PE0095. STREET SCENE (Weill), recorded 1947, w.Abravanel Cond. Original Cast Ensemble; Anne Jeffreys, Polyna Stoska, Brian Sullivan, etc. CBS MK 44668. Long out-of-print, Final copy! - 7464446682
"American opera has at last been realized. . . . Weill's music is dissonant, melodic, cacophonous, brutal, powerful, and emotional, with incredible climax building upon incredible climax, as the orchestra and singers love, weep, wail and shout the joys and sorrows of life against a stark, sordid background of a great dramatic story of America. . . . It is the finest American work in the operatic idiom that I have ever heard, and that includes most of the works staged by the Metropolitan and in other cities for over a quarter century."
-Musical Digest, 1947
"A musical play of magnificence and glory. . . . With its music and dances, its chorales and lyrics, it finds the song of humanity under the argot of the New York streets."
-New York Times, 1947
"STREET SCENE is as much an American opera as PORGY AND BESS, and I don't hesitate in the least to rank it just as high as the Gershwin classic. . . . With poignant music by Kurt Weill and pointed lyrics by Langston Hughes, [it] is the most exciting and effective production Broadway has seen in many years. There is not a false note in the show, musically or dramatically. Its sense of tragedy never trails off into the merely maudlin; and its feeling for the rich comedy of tenement life never becomes patronizing or just terribly cute."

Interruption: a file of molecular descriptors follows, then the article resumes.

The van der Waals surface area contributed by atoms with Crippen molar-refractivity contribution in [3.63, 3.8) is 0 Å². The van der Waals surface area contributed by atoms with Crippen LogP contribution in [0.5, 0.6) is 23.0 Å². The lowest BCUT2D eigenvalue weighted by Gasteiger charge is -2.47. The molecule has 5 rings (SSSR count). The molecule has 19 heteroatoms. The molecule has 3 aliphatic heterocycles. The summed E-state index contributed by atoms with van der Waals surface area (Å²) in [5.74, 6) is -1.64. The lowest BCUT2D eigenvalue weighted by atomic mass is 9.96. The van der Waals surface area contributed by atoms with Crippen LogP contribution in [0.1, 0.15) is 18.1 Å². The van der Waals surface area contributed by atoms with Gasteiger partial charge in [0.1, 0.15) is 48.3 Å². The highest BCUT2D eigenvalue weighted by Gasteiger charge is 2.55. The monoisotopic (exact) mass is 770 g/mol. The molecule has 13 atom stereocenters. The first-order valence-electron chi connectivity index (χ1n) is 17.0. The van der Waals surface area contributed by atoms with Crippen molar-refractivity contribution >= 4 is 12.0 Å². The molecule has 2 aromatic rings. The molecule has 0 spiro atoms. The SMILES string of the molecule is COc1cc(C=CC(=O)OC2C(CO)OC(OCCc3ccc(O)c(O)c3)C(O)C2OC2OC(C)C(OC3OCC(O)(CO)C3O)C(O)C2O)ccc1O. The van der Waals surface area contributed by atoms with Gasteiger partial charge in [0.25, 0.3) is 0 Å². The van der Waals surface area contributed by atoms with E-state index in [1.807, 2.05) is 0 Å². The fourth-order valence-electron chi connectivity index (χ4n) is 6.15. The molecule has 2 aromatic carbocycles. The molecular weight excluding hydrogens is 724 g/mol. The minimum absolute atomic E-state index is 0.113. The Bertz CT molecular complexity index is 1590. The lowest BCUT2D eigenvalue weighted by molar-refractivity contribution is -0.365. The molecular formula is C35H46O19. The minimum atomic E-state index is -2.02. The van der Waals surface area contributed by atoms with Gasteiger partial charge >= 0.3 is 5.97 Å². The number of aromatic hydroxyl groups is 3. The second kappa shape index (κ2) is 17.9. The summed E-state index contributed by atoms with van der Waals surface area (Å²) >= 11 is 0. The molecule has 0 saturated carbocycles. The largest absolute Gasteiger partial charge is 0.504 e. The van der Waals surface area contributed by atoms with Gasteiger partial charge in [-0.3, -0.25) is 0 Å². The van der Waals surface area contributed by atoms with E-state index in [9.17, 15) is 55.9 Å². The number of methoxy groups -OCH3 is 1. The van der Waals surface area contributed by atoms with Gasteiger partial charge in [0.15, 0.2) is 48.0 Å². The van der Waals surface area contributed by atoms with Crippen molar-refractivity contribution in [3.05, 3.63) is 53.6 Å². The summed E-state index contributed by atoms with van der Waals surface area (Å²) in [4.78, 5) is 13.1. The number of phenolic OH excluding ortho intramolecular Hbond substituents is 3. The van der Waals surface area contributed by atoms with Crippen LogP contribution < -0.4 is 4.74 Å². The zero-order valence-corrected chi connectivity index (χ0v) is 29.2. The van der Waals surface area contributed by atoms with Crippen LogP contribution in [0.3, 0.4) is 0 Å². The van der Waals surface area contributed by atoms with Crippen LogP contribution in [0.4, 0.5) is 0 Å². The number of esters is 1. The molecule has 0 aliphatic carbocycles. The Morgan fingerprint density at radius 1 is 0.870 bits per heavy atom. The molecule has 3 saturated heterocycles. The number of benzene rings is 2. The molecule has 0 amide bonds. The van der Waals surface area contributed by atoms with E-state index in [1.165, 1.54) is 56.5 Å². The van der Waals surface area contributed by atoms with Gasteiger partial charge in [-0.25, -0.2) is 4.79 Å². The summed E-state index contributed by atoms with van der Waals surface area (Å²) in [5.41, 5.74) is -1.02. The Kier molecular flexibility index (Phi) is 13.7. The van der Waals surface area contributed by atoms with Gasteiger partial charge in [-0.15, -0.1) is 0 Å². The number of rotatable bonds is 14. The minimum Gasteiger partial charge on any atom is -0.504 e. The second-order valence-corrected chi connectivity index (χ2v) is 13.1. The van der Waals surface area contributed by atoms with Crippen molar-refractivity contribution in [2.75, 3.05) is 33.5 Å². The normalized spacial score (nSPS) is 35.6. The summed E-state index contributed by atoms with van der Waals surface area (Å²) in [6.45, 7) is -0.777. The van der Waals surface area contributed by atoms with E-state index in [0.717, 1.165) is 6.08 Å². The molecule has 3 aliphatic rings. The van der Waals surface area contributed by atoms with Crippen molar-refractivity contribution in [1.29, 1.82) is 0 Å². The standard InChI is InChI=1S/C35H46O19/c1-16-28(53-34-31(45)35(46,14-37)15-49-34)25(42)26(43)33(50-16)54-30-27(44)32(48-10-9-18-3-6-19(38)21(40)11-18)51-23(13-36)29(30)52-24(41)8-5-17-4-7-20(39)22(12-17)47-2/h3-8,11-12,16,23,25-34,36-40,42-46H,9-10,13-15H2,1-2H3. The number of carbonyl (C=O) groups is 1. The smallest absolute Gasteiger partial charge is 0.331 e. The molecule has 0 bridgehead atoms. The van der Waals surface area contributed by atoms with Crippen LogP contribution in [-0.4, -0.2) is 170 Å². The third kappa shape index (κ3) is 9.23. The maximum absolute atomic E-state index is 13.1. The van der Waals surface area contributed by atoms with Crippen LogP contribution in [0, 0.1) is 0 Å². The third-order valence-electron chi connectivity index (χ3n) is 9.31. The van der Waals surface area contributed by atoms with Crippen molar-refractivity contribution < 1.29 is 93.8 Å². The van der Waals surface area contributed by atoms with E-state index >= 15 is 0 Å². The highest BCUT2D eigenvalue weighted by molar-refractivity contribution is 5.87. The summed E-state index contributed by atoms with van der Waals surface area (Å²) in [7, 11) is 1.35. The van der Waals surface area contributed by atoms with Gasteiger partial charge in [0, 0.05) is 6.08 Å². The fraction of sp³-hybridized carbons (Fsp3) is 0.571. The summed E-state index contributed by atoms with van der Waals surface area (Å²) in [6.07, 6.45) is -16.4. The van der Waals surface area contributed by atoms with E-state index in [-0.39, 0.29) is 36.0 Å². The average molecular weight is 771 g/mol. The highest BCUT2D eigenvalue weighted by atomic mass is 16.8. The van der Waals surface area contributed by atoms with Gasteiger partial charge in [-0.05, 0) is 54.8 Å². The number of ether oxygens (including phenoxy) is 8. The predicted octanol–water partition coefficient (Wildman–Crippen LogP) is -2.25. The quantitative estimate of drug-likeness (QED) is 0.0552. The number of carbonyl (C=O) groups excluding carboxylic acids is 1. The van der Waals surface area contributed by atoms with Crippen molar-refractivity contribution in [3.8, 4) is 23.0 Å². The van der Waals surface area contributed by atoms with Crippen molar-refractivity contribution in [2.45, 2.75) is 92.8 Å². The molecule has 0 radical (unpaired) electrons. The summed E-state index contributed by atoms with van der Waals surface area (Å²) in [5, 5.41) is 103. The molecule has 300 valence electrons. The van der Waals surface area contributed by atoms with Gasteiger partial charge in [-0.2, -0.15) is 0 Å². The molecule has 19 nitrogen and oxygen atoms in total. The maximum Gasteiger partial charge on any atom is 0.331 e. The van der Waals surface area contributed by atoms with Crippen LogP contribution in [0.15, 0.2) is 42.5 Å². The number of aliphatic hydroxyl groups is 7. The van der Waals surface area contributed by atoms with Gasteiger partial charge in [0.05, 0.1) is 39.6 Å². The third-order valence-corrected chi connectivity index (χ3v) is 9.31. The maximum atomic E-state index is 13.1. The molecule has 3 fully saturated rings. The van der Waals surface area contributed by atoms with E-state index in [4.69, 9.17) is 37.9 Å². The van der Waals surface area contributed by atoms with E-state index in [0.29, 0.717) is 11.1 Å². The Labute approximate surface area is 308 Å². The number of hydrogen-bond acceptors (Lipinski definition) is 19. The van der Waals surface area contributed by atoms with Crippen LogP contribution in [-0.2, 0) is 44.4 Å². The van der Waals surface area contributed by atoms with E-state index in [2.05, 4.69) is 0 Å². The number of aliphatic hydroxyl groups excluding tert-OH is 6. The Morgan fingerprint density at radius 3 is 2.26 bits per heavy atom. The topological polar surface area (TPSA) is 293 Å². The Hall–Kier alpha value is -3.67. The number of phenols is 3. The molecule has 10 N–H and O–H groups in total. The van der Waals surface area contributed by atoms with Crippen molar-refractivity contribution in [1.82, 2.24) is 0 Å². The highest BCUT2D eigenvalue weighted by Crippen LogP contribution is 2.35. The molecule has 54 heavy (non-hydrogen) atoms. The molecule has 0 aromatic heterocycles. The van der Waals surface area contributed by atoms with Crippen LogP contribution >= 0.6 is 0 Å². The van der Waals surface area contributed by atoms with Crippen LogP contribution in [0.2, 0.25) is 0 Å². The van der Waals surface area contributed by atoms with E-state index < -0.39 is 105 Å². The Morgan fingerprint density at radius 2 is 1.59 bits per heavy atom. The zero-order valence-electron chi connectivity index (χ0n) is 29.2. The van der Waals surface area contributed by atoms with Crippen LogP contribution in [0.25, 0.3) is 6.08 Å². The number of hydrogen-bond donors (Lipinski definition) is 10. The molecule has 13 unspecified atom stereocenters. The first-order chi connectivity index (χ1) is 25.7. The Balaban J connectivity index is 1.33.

-Chicago Daily News, 1947
"STREET SCENE is the best contemporary musical production to grace any American stage. . . . We cannot imagine that an audience from any walk of life would not enjoy it. It has everything."
-Musical America, 1947
"A score which . . . can be readily seen not only as [Weill's] American masterpiece but as a stage work of overpowering impact. . . . How powerfully it can work on the stage, how compellingly Weill's music succeeds in creating dramatic personalities, how rich and resplendent is its variety."
-New York, 1979
"The more one sees this opera, the more one is touched by the richness and variety of its musical inspiration, the direct honesty of its sentiments and the sheer skill that creates such a vital piece of musical theater."
-New York Times, 1979
"This tuneful, dizzyingly eclectic work . . . balances the bleakness and cruelty of its urban milieu with sweetness and gentle idealism; bracing cynicism coexists with humanistic sympathy toward even the opera's most odious characters . . . . It's remarkable how much of this richly spun tapestry of 1940s life seems timeless."
-Opera News, 2001